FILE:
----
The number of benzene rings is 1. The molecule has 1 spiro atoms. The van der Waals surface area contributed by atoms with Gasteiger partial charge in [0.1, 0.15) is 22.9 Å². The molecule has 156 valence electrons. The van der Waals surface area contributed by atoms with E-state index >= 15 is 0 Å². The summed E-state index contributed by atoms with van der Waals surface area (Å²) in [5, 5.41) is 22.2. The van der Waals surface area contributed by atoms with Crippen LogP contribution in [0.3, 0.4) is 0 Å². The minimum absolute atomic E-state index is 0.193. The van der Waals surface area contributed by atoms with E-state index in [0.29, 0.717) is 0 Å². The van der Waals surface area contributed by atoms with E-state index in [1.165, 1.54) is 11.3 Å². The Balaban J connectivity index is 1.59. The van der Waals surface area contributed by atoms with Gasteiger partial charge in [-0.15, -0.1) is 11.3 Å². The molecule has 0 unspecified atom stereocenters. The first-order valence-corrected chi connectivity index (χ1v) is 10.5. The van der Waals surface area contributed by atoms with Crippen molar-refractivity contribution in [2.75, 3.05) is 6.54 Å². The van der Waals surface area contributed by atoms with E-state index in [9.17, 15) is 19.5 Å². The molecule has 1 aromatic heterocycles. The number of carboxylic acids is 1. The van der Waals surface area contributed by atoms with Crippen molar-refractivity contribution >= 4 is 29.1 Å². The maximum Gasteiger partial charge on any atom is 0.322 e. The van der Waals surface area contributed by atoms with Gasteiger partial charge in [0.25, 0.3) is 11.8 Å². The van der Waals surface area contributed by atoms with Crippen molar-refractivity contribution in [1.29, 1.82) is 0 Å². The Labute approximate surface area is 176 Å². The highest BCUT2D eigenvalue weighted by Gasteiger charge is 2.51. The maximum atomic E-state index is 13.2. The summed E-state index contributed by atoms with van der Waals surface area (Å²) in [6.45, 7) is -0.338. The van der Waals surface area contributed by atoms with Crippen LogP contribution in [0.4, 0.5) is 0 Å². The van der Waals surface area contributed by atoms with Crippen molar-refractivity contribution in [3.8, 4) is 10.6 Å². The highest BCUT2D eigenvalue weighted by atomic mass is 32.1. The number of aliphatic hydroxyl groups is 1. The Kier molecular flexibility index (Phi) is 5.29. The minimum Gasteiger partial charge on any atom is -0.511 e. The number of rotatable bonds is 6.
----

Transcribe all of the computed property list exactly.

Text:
The number of benzene rings is 1. The molecule has 1 spiro atoms. The van der Waals surface area contributed by atoms with Gasteiger partial charge in [0.1, 0.15) is 22.9 Å². The molecule has 156 valence electrons. The van der Waals surface area contributed by atoms with E-state index >= 15 is 0 Å². The summed E-state index contributed by atoms with van der Waals surface area (Å²) in [5, 5.41) is 22.2. The van der Waals surface area contributed by atoms with Crippen LogP contribution in [0.3, 0.4) is 0 Å². The minimum absolute atomic E-state index is 0.193. The van der Waals surface area contributed by atoms with E-state index in [0.29, 0.717) is 0 Å². The van der Waals surface area contributed by atoms with E-state index in [1.165, 1.54) is 11.3 Å². The Balaban J connectivity index is 1.59. The van der Waals surface area contributed by atoms with Gasteiger partial charge in [-0.15, -0.1) is 11.3 Å². The molecule has 0 unspecified atom stereocenters. The first-order valence-corrected chi connectivity index (χ1v) is 10.5. The van der Waals surface area contributed by atoms with Crippen molar-refractivity contribution in [2.75, 3.05) is 6.54 Å². The van der Waals surface area contributed by atoms with E-state index in [9.17, 15) is 19.5 Å². The molecule has 1 aromatic heterocycles. The number of carboxylic acids is 1. The van der Waals surface area contributed by atoms with Crippen molar-refractivity contribution >= 4 is 29.1 Å². The maximum Gasteiger partial charge on any atom is 0.322 e. The van der Waals surface area contributed by atoms with Gasteiger partial charge in [0.25, 0.3) is 11.8 Å². The van der Waals surface area contributed by atoms with Crippen molar-refractivity contribution in [1.29, 1.82) is 0 Å². The Labute approximate surface area is 176 Å². The highest BCUT2D eigenvalue weighted by Gasteiger charge is 2.51. The maximum atomic E-state index is 13.2. The summed E-state index contributed by atoms with van der Waals surface area (Å²) in [6.45, 7) is -0.338. The van der Waals surface area contributed by atoms with Crippen LogP contribution in [0.4, 0.5) is 0 Å². The van der Waals surface area contributed by atoms with Crippen molar-refractivity contribution in [3.8, 4) is 10.6 Å². The highest BCUT2D eigenvalue weighted by atomic mass is 32.1. The number of aliphatic hydroxyl groups is 1. The Kier molecular flexibility index (Phi) is 5.29. The minimum Gasteiger partial charge on any atom is -0.511 e. The number of rotatable bonds is 6.